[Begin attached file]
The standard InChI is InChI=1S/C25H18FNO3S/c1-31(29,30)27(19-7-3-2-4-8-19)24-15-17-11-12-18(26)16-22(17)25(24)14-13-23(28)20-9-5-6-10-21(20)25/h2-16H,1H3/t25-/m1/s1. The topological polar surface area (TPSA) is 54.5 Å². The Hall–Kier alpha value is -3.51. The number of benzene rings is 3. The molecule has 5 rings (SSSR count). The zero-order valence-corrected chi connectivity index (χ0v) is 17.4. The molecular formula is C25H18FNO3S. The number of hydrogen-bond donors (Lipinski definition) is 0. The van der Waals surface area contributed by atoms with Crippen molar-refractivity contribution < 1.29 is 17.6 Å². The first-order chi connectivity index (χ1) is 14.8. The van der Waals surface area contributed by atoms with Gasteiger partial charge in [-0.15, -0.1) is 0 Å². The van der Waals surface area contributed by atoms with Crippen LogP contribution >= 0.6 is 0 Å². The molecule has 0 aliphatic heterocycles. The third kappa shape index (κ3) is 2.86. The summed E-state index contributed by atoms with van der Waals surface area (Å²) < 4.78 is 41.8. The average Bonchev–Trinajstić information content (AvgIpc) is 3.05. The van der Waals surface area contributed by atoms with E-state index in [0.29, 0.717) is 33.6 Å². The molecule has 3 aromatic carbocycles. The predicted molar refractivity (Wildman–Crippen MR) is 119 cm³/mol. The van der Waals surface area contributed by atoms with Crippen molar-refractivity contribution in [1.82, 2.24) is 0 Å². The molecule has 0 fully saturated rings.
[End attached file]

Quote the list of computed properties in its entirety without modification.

The standard InChI is InChI=1S/C25H18FNO3S/c1-31(29,30)27(19-7-3-2-4-8-19)24-15-17-11-12-18(26)16-22(17)25(24)14-13-23(28)20-9-5-6-10-21(20)25/h2-16H,1H3/t25-/m1/s1. The topological polar surface area (TPSA) is 54.5 Å². The Hall–Kier alpha value is -3.51. The number of benzene rings is 3. The molecule has 5 rings (SSSR count). The zero-order valence-corrected chi connectivity index (χ0v) is 17.4. The molecular formula is C25H18FNO3S. The number of hydrogen-bond donors (Lipinski definition) is 0. The van der Waals surface area contributed by atoms with Crippen molar-refractivity contribution < 1.29 is 17.6 Å². The first-order chi connectivity index (χ1) is 14.8. The van der Waals surface area contributed by atoms with Gasteiger partial charge in [-0.15, -0.1) is 0 Å². The van der Waals surface area contributed by atoms with Crippen LogP contribution >= 0.6 is 0 Å². The molecule has 0 aliphatic heterocycles. The third kappa shape index (κ3) is 2.86. The summed E-state index contributed by atoms with van der Waals surface area (Å²) < 4.78 is 41.8. The average Bonchev–Trinajstić information content (AvgIpc) is 3.05. The van der Waals surface area contributed by atoms with E-state index in [0.29, 0.717) is 33.6 Å². The molecule has 3 aromatic carbocycles. The predicted molar refractivity (Wildman–Crippen MR) is 119 cm³/mol. The van der Waals surface area contributed by atoms with Crippen molar-refractivity contribution in [1.82, 2.24) is 0 Å². The molecule has 0 fully saturated rings.